“The panto is always a full sell out. There is a huge amount of work behind the scenes to make it happen. There is such a community behind that, and people love doing it.”
Families come back year after year for the panto which is staged by Langholm theatre group Centre Stage Community Theatre of which Glen is a member.
“We only charge £10 or £8,” says Glen. “We have kept it low because we know that costs for families at Christmas are high and with a family of four you don’t want to be paying £100 to see a show.
“We do five performances with 250 people. That’s 1,200 people who come to see our show from a town of 2,000.”
Glen’s colleague Beth Smith, 26, is trainee Legal Counsel at The Cumberland as well as a key volunteer on the panto each year. She joined the community theatre when she was 11, starred in the pantos and is now co-director. She volunteers on top of her full-time job, but can work flexible hours because of the fantastic culture at The Cumberland.
She says the magic of community panto is priceless.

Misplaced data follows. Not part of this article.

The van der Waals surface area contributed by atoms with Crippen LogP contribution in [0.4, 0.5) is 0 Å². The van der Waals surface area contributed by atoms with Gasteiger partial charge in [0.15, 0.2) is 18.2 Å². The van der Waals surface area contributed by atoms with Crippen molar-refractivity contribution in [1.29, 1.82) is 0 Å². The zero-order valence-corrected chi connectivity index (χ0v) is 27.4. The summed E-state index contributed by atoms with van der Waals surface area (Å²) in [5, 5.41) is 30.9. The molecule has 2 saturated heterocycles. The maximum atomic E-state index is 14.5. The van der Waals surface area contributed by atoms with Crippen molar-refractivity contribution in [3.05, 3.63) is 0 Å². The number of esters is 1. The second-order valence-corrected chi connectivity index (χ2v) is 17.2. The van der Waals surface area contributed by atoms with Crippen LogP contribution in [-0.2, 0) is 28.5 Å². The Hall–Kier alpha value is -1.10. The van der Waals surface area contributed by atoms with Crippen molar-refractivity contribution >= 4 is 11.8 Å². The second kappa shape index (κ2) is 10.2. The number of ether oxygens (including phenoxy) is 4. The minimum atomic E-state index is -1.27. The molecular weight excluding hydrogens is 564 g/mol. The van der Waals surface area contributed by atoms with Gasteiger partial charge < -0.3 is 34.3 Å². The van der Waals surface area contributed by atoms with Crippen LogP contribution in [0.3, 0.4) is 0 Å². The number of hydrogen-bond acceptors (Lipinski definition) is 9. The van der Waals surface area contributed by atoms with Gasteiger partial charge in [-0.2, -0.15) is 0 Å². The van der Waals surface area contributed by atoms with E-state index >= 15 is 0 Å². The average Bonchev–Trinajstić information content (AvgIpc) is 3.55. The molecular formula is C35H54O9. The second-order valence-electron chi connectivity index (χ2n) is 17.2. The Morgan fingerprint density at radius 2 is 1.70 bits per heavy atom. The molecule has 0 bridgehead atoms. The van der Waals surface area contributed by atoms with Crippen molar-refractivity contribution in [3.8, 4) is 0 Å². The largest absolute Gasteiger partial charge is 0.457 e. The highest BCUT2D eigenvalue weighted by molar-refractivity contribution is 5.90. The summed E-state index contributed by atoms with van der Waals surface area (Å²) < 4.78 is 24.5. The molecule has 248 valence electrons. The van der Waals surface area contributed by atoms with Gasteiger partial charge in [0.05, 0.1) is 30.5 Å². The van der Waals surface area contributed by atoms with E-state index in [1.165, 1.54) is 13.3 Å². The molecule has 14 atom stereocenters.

“It’s the fact that everyone who comes to see the show is getting such enjoyment and happiness at Christmas. They always come away saying it was the best one yet. I love to see little kids getting to experience the magic.”
Even Glen’s mum and dad find time away from the farm to pitch-in as stage crew for the panto.
“I honestly don’t know,” he says. “One thing is The Cumberland is absolutely great at allowing me to be flexible with the time. I am really fortunate to have an employer who is so supportive.”
Cumberland Chief People Officer Jill Johnston said: “Glen is an amazing colleague. I am inspired by the way he balances his day job brilliantly whilst taking on the demands of his ongoing volunteering as chair of the Buccleuch Centre. Glen’s loyalty to all he takes on is truly selfless.”
After his term as chair of The Buccleuch Centre ends what will he do?
Glen says: “I will absolutely carry on volunteering. I don’t see myself stopping any time soon.”